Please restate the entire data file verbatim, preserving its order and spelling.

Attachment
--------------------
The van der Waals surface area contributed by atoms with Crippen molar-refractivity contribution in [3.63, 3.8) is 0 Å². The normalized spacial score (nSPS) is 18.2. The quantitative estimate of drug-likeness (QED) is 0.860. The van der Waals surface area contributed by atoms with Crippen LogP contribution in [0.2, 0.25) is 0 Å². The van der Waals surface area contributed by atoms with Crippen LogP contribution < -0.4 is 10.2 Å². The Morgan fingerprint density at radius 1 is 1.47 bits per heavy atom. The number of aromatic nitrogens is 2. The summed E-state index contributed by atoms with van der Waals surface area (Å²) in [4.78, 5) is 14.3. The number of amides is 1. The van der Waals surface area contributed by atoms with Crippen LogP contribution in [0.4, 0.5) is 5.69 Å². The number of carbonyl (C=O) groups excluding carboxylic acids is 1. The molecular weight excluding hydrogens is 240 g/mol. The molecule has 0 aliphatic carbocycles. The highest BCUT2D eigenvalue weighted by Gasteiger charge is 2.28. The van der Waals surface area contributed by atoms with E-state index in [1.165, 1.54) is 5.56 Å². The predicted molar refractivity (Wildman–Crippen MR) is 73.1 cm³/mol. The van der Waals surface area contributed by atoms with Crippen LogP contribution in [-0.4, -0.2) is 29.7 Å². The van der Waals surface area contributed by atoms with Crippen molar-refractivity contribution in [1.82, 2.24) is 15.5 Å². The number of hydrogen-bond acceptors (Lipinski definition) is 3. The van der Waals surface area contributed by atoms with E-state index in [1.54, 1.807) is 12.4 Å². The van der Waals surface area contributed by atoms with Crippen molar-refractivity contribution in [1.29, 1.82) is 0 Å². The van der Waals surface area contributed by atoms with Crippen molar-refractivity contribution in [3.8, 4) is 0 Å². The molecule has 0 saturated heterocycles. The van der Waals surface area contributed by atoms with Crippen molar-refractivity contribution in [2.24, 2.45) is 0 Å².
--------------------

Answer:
The van der Waals surface area contributed by atoms with Crippen molar-refractivity contribution in [3.63, 3.8) is 0 Å². The normalized spacial score (nSPS) is 18.2. The quantitative estimate of drug-likeness (QED) is 0.860. The van der Waals surface area contributed by atoms with Crippen LogP contribution in [0.2, 0.25) is 0 Å². The van der Waals surface area contributed by atoms with Crippen LogP contribution < -0.4 is 10.2 Å². The Morgan fingerprint density at radius 1 is 1.47 bits per heavy atom. The number of aromatic nitrogens is 2. The summed E-state index contributed by atoms with van der Waals surface area (Å²) in [4.78, 5) is 14.3. The number of amides is 1. The van der Waals surface area contributed by atoms with Crippen LogP contribution in [0.4, 0.5) is 5.69 Å². The number of carbonyl (C=O) groups excluding carboxylic acids is 1. The molecular weight excluding hydrogens is 240 g/mol. The molecule has 0 aliphatic carbocycles. The highest BCUT2D eigenvalue weighted by Gasteiger charge is 2.28. The van der Waals surface area contributed by atoms with E-state index in [1.165, 1.54) is 5.56 Å². The predicted molar refractivity (Wildman–Crippen MR) is 73.1 cm³/mol. The van der Waals surface area contributed by atoms with Crippen LogP contribution in [-0.4, -0.2) is 29.7 Å². The van der Waals surface area contributed by atoms with Crippen molar-refractivity contribution in [1.82, 2.24) is 15.5 Å². The number of hydrogen-bond acceptors (Lipinski definition) is 3. The van der Waals surface area contributed by atoms with E-state index in [1.54, 1.807) is 12.4 Å². The van der Waals surface area contributed by atoms with Crippen molar-refractivity contribution in [1.29, 1.82) is 0 Å². The van der Waals surface area contributed by atoms with Crippen molar-refractivity contribution in [3.8, 4) is 0 Å². The molecule has 0 saturated heterocycles. The van der Waals surface area contributed by atoms with Crippen molar-refractivity contribution in [2.24, 2.45) is 0 Å².